Our OTF Opera spotlight feeds into our overall February theme on ITYWLTMT and the Tuesday Blog which discusses topics that have in common the letter “F”.
Carl Maria von Weber is considered one of the first significant composers of the Romantic school; he is remembered for his complex piano sonatas, his works for clarinet and his seminal operas. According to Wikipedia, Weber's operas Der Freischütz, Euryanthe and Oberon greatly influenced the development of the Romantic opera in Germany. Der Freischütz came to be regarded as the first German "nationalist" opera, Euryanthe developed the Leitmotif technique decades before Wagner and others took it to the greatest heights, while Oberon may have influenced Mendelssohn's music for A Midsummer Night's Dream and, at the same time, revealed Weber's lifelong interest in the music of non-Western cultures.
In German folklore, a Freischütz (loosely translated as "Freeshooter" or "Marksman Who Doesn't Need to Aim"),by contract with the devil, has obtained a certain number of bullets destined to hit without fail whatever object he wishes. As the legend is usually told, six of the magic bullets (German: Freikugeln, literally "free bullets"), are thus subservient to the marksman's will, but the seventh is at the absolute disposal of the devil himself.
Stories about the Freischütz were especially common during the 14th, 15th and 16th centuries, but the tale became widely circulated in 1811 when Johann August Apel included it as the first tale in the Gespensterbuch (or “Book of Ghosts”). Apel's tale formed the subject of Weber's opera, following his librettist Johann Friedrich Kind’s suggestion that this setting of the story would make an excellent plot for an opera.
And he was right - despite, or perhaps because of, its lack of musical pretension, the reception of Der Freischütz surpassed Weber's own hopes and it quickly became an international success, with productions in Vienna shortly after the Berlin premiere in 1821, followed by Leipzig, Karlsruhe, Prague, other German centres, and Copenhagen. Among the many artists influenced by Der Freischütz was a young Richard Wagner (one can see the rapprochement between Freischutz and Wagner’s use of the supernatural in his operas), and Berlioz prepared a French version with recitatives for a production at the Paris Opera in 1841, revived 170 years later at the Paris Opéra-Comique in 2011.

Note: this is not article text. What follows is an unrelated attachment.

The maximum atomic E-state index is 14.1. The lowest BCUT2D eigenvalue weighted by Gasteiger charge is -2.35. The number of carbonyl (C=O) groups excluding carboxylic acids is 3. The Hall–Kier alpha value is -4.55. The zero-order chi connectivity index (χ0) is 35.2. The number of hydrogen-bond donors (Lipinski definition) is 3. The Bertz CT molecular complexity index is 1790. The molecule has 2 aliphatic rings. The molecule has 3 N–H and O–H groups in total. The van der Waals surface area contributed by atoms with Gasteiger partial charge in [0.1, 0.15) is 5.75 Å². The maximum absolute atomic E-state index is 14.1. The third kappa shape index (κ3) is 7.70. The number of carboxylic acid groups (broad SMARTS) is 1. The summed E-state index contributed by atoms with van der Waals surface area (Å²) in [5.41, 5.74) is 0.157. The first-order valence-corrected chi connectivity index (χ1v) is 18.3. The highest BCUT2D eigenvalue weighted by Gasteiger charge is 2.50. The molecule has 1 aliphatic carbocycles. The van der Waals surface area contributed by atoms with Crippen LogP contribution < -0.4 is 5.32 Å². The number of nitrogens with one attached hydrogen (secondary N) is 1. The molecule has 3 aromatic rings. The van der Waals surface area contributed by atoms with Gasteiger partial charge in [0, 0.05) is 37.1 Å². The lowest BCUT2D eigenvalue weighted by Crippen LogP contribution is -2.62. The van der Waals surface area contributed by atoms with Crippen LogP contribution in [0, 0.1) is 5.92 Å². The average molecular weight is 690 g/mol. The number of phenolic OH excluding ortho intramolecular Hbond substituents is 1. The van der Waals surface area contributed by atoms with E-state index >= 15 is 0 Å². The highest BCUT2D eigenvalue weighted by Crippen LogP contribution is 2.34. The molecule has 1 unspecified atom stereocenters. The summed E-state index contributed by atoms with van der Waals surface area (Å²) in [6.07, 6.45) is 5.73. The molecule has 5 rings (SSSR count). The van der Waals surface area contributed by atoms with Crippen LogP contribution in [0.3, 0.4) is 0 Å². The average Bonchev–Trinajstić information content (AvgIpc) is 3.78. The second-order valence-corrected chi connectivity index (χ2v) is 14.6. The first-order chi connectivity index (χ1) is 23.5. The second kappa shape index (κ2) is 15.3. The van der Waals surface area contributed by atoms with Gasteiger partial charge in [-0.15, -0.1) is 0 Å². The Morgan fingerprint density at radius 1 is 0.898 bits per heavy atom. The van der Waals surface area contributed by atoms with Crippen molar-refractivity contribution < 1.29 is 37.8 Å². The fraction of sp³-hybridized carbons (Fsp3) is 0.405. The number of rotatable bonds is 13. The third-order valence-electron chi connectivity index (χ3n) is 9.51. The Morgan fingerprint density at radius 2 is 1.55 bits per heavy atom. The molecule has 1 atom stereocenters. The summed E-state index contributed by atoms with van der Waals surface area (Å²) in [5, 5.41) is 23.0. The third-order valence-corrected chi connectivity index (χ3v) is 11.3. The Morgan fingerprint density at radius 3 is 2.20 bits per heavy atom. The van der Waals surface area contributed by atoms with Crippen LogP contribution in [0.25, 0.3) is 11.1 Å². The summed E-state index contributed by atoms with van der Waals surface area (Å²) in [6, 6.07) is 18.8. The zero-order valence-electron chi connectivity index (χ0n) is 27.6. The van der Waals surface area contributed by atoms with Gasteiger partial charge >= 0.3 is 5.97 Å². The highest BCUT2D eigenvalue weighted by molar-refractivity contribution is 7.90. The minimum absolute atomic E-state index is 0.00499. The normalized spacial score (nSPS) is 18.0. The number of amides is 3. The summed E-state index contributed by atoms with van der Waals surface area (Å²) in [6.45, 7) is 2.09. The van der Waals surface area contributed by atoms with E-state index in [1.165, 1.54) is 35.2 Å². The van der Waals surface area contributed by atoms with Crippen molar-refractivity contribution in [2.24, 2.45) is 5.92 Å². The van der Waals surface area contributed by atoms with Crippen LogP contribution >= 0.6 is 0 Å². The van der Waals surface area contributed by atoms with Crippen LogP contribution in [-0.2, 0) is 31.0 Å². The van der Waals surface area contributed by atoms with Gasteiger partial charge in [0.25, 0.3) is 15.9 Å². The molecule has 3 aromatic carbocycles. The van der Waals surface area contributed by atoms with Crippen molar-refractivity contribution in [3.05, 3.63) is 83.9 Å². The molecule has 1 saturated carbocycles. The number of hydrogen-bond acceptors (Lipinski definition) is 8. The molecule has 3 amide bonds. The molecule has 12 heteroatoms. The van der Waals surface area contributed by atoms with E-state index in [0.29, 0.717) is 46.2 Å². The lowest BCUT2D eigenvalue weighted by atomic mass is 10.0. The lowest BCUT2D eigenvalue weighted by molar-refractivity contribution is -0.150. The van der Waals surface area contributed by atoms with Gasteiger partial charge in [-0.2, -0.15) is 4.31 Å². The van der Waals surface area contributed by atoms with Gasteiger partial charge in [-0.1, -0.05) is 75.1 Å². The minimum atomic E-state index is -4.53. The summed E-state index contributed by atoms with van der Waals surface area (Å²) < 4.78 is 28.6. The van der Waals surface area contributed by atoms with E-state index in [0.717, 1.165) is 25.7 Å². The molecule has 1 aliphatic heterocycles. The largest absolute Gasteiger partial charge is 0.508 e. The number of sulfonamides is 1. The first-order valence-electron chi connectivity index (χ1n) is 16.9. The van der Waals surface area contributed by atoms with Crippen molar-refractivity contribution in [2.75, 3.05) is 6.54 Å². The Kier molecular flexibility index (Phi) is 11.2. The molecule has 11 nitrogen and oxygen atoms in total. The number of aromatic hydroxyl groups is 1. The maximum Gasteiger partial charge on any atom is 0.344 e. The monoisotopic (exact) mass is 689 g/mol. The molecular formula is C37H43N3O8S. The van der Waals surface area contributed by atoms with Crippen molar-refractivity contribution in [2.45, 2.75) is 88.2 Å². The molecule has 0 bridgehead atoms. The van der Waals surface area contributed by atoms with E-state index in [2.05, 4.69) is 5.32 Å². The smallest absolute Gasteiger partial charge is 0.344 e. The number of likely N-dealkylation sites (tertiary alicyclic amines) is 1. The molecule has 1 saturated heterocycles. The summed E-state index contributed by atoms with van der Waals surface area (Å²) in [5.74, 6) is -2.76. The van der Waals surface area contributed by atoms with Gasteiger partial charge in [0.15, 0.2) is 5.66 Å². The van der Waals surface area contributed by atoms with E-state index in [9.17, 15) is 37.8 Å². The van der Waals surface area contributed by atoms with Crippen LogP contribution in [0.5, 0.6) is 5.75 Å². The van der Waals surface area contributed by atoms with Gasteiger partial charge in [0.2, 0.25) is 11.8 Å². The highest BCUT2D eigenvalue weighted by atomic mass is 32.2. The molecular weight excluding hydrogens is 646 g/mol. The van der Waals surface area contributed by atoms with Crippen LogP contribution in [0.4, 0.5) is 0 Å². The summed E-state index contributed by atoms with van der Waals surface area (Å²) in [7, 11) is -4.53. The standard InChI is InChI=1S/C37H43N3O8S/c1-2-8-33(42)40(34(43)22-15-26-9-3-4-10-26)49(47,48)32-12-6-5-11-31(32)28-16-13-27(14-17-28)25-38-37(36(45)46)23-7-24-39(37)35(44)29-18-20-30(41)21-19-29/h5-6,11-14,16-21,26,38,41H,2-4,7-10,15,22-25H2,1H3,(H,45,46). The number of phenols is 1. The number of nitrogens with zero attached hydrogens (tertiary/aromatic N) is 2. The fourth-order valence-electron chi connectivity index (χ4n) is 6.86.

Sometimes, in retrospect, history doesn't tell the full story about a work of art. Today's audiences tend to be a bit more sophisticated, but those who relax and leave expectations behind can still enjoy this magical story. This melodramatic tale has the feel of a campfire story, the sort of crowd-pleasing thriller found throughout the dramatic arts.
According to Gramophone magazine, this 1958 performance brings vigor to this ghostly tale. "Keilberth's Freischütz was a classic in its day, and long held the field. Its memorable performances include Rudolf Schock's elegant if slightly aloof Max to one of the most famous Agathes of the century, Elisabeth Grummer, then still at the peak of her career, and singing here strongly and affectingly. […] Lisa Otto nips about nimbly as Aennchen, and Karl Christian Kohn is a Kaspar of rather less distinction. It is for the memory of these well-loved performances that the set earns its reissue, and no less for Keilberth's loyal and loving direction of the score. It was good to find how well all the spookery in the Wolf's Glen comes up in a recording that is now 30 years old[…] Keilberth's was a straight, traditional, expert Fretschulz of the kind that remains in the mainstream of German operatic repertories."
Carl Maria von WEBER (1786 –1826)
Der Freischütz, op. 77 (J. 277)
Opera in three acts, German libretto by Friedrich Kind
Elisabeth Grümmer (Agathe)
Lisa Otto (Ännchen)
Rudolf Schock (Max,)
Karl Christian Kohn (Caspar)
Berlin Opera Chorus
Joseph Keilberth, conducting
(Grünewald Church, Berlin, Germany, 1958)
Hyperlink (MQCD Musique Classique) http://www.mqcd-musique-classique.co...ead.php?t=4214